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Operation Lion's Hunt brings IA closer to autonomy (Tikrit)

Multi-National Force-Iraq

Monday, 09 June 2008
Multi-National Corps – Iraq
Public Affairs Office, Camp Victory
APO AE 09342

FOR IMMEDIATE RELEASE
RELEASE No. 20080609-03
June 9, 2008

Operation Lion’s Hunt brings IA closer to autonomy
Multi-National Division – North

TIKRIT, Iraq – Operation Lion’s Hunt, a joint operation that began in Ninewah province June 6 between three Iraqi Army elements was the first unilateral Iraqi-led aerial operation of Operation Iraqi Freedom.

The proof-of-concept operation was an unqualified success, netting eight suspected al-Qaeda in Iraq operators, and pulling the village of Markab al Tair from the grip of the insurgency.

“The 11th Brigade of the 3rd Iraqi Army Division had a need to move a long distance in a very short amount of time,” said Lt. Col Michael Tetu, the 2nd General Support Aviation Battalion, 1st Aviation Regiment commander, and the air mission commander. “The best way for the Iraqi Army to do that was not to go in by convoy, but to go in by air. In the eyes of the Military Transition Team, who trained these guys, they were ready for the next step, and that was to go in on an air assault.

“We are almost at opposite ends of MND-N (Multi-National Division-North), so the distance factor had a big vote in how easy this was to coordinate. What we wound up doing was picking a point in-between to move our aircraft and our crews up there early so we could pre-position a couple days prior,” Tetu said.

Once in position, the battalions still needed to train the Iraqi Army on the infiltration and exfiltration sections of the mission. To make absolutely sure the IA Soldiers would be ready for the actual mission; the 2nd General Support Aviation Battalion, 1st Aviation Regiment flew to COP Nimr the day before the mission, coordinated directly with the Iraqi Army, and ran rehearsals with them.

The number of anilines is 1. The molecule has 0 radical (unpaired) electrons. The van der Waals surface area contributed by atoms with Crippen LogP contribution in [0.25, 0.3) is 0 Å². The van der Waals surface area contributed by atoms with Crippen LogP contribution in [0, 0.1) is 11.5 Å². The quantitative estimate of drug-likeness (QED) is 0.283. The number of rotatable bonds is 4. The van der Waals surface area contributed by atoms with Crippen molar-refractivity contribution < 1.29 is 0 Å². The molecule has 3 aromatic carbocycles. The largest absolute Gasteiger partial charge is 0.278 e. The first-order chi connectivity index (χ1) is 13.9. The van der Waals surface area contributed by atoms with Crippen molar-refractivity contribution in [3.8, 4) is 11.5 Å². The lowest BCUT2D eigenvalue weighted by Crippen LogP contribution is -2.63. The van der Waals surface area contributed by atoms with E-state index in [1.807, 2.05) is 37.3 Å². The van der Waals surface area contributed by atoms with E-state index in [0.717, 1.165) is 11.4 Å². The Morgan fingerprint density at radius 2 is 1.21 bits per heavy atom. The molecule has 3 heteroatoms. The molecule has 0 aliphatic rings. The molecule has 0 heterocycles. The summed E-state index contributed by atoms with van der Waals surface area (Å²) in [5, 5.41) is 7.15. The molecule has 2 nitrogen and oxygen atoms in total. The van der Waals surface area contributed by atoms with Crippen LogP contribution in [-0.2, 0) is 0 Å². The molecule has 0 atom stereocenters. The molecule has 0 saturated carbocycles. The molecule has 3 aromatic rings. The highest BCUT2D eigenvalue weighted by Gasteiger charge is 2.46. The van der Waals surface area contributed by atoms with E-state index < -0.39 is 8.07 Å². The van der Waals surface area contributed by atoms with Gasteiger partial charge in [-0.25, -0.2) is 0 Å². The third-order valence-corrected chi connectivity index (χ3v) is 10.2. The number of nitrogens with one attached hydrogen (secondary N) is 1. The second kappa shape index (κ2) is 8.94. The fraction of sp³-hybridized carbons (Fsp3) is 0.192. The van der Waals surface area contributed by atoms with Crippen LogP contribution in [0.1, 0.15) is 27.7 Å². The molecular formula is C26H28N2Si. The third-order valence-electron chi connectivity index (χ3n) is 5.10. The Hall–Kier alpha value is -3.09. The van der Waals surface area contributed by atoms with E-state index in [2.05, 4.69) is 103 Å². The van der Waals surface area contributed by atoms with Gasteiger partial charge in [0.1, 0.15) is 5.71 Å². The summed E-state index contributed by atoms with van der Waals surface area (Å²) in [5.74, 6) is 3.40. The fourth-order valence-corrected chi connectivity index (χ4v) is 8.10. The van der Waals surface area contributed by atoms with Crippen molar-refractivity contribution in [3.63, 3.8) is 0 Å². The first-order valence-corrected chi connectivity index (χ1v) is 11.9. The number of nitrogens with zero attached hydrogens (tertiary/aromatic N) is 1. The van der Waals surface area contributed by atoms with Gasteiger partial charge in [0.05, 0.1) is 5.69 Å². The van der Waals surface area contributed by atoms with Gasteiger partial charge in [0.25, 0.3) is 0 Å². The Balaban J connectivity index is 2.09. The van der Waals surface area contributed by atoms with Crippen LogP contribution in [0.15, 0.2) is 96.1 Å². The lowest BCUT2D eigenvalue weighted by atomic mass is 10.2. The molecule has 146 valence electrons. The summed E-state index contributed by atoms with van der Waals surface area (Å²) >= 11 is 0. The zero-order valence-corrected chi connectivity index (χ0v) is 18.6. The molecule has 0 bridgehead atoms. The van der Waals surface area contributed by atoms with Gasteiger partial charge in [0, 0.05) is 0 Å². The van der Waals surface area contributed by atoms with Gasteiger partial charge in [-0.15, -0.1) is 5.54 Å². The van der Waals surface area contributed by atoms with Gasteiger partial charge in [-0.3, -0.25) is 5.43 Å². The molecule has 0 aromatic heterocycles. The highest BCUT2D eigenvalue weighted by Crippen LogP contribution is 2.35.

“We took the aircraft and the training opportunity to rehearse right into their camp, and we went through every opportunity to practice our contingency missions, our emergency actions,” said Tetu.

The IA Soldiers practiced loading and offloading when the engines were off, and then when the blades were turning, getting the full effect of the twin-engine Chinook.

“It was a good experience,” said Sgt. Alexander S. Rolinski, 2nd General Support Aviation Battalion, 1st Aviation Regiment, who served as a flight engineer for the mission. “It was rather new because normally we work together with the Americans and the IA, but considering this was all IA, it was different, a lot of diversity but I think it went well, because we got to communicate through the interpreters and work in conjunction with them, and it flowed. We were working as a team.”

With everything briefed, and all of the training conducted, the Iraqi and American n troops hit the rack for some much needed sleep.

At 10 p.m. June 5, the pilots conducted their final mission brief. At 1:40 a.m., the birds took off for COP Nimr. The Chinooks lifted off with the 11th Brigade, 3rd Iraqi Army Division soldiers at 3:50 a.m. Seconds later, the Chinooks were airborne again, and the pilots and crews had nearly completed their role in this monumental step toward Iraqi air-assault independence.

The Chinooks returned to COP Nimr and waited for a possible exfiltration. However, because of heavy existing support and a lack of resistance, rapid exfiltration was not needed and the Chinooks returned to Speicher.

“It’s a huge message that’s being sent to the population because their flag is coming out of our helicopters on the IA uniforms. People who speak their language and potentially their own relatives are the ones providing their security,” said Tetu.

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FOR MORE INFORMATION, CONTACT THE MULTI-NATIONAL DIVISION – NORTH PUBLIC AFFAIRS OFFICE AT: MNDNPAO@1AD.ARMY.MIL OR DSN 318-856-0218

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